The teacher would arrive at the schoolhouse early enough to have the room reasonably warm for the students, knew what to do about frosted hands, and served as a nurse as well as a teacher. She taught classes from beginners through eighth grade.
When it came four-o-clock, she dismissed school, helped bundle up the little ones, swept the floor, brought in kindling for the next day and coal or wood to be used the entire day, then left for her boarding place.
Those students attending a 1-room schoolhouse will well remember each morning taking turns to go to the community well, or the neighbor's well, pumping a bucket of fresh drinking water for the day and carrying it back to the schoolhouse.
A pot belly stove usually set in the middle of the room for heat. The wood floors were well oiled each year prior to the start of school to keep the dust down. Students took turns dusting erasers and washing the blackboards.
The teacher taught the fundamentals, the alphabet, multiplication tables, oral spelling, penmanship, the daily reading lesson, history of the United States, physiology (the names of all the bones in the body) and geography.
Penmanship was taught with only the idea of legibility in mind. Reading, studied at the desk, was later read aloud. Grammer, maybe with too much emphasis on phrasing, diagraming and sentence analysis, was an important subject .
Spelling was a game, just as interesting and competitive as any game of sports today. There was daily practice with a spelling match every Friday afternoon. The whole school was lined up and with a word misspelled you went to the end of the line, but with a word spelled correctly you advanced in your position in the line.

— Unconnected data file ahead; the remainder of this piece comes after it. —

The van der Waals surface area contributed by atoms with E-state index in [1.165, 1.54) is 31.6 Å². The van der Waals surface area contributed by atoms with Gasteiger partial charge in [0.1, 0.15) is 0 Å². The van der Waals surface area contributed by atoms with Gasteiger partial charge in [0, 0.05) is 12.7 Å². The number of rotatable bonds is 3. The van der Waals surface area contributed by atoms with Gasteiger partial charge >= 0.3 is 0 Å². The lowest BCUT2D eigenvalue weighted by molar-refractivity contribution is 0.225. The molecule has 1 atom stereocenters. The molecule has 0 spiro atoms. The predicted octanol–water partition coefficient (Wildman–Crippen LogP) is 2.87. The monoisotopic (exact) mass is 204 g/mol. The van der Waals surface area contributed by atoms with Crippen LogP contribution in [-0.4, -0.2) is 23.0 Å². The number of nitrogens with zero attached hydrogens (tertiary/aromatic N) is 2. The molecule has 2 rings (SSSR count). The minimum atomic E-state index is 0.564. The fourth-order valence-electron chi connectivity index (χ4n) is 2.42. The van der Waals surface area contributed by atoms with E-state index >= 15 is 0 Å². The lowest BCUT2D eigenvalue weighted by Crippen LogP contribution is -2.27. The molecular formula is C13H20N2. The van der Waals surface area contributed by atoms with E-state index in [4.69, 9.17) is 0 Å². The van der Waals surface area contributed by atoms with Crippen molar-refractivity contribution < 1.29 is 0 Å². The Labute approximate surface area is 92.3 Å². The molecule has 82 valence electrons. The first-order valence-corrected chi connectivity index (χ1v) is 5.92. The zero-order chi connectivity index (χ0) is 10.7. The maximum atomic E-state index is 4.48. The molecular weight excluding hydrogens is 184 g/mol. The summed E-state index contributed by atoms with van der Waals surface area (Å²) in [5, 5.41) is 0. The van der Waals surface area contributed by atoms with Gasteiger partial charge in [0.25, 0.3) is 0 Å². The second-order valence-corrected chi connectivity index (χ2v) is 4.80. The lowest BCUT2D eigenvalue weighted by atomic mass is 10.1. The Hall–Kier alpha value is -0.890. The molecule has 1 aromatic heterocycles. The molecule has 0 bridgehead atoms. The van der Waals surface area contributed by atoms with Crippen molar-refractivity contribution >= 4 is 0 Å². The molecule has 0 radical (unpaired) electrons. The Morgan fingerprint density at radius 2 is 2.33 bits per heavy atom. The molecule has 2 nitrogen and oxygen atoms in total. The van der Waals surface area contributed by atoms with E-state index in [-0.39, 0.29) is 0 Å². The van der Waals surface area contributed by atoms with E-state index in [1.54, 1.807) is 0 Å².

The spelling bee was a community project and a few today will still remember the sleigh rides of the entire family to the different schools for these spellig contests. The school and the whole district took as much pride in winning the spelling contest as a school takes today in winning a basketball, football, baseball, soccer or volleyball game.
The most memorable happening of all one room school students is the last day of school in the spring. Students, families, and friends in the neighborhood all gathered at the schoolhouse for a picnic. Baskets of fried chicken, potato salad, rolls, cookies, cakes, etc. were spread out at noon for everyone to enjoy, followed by an afternoon of playing games.
Books, desks, blackboards, etc. are all still in the building and in pretty good condition. Volunteers have spent many hours cleaning and restoring these items, and are now ready for the public to enjoy what they have taken such pride in.
This restoration was made possible by the following individuals and companies, either monetarily or volunteering: Richland Twp Trustees-Dallas and Joyce Wiese, Alliant Energy-Alan Wilcox, TIP/REC Rural Electric-Carol Davis Brannon, State Bank of Toledo, Craig Wilcox, Mansfield Foundation-Colin Squiers, Haven Church Congregation, Wayne and Arlene Wilcox, Tama County Economic Development-Lindi Roelofse and Joanne Husak, Tama County Comm. Foundation, Wayne and Karren Gray, Iowa Telecom-Frances Ford, Casey's General Store, Cheri Cobet Shafer, Wilcox Equipment, Don and Dottie Chmelik,Tama County NewspapersJohn Speer and NancySund,STC Comm School Ind. Arts Class-Norma Nash, Golden Girls UMC, Stephen Kenkel,Precision Sheet Metal, Scott Sherwood, Hrabak Lumber, Frank Adair, Spahn & Rose Lumber, Bonnie Grimmius, Helen Beadle Memorial, Judy Jackson, Wilkerson Hardware, Arnold and Marie Vileta, Mr. and Mrs. Lyle White, Christine Draisey, Alma Houston, Carroll Walker, Keith Zhorne, Norman Dvorak, Charles and Karen Johnson, Dorthea Bazyn, Randy Upah, Tanner Upah, Billy Dreesman, Kirby Thiessen, Cleon Kreigel, Norma Lenhart, John and LaDonna Zhorne, Corbin and Melissa Winter, Alan and Teri Baker, Daniel and Susan Anderson, Karlene and Don Foreman, Donald Brannien, Frank and Marcella Nekola, Richard Novotny, Christopher Ward, Gib Chantland, Donna Weaaver, Poweshiek Water. Thanks to all of those who have helped in any way to preserve Tama County History.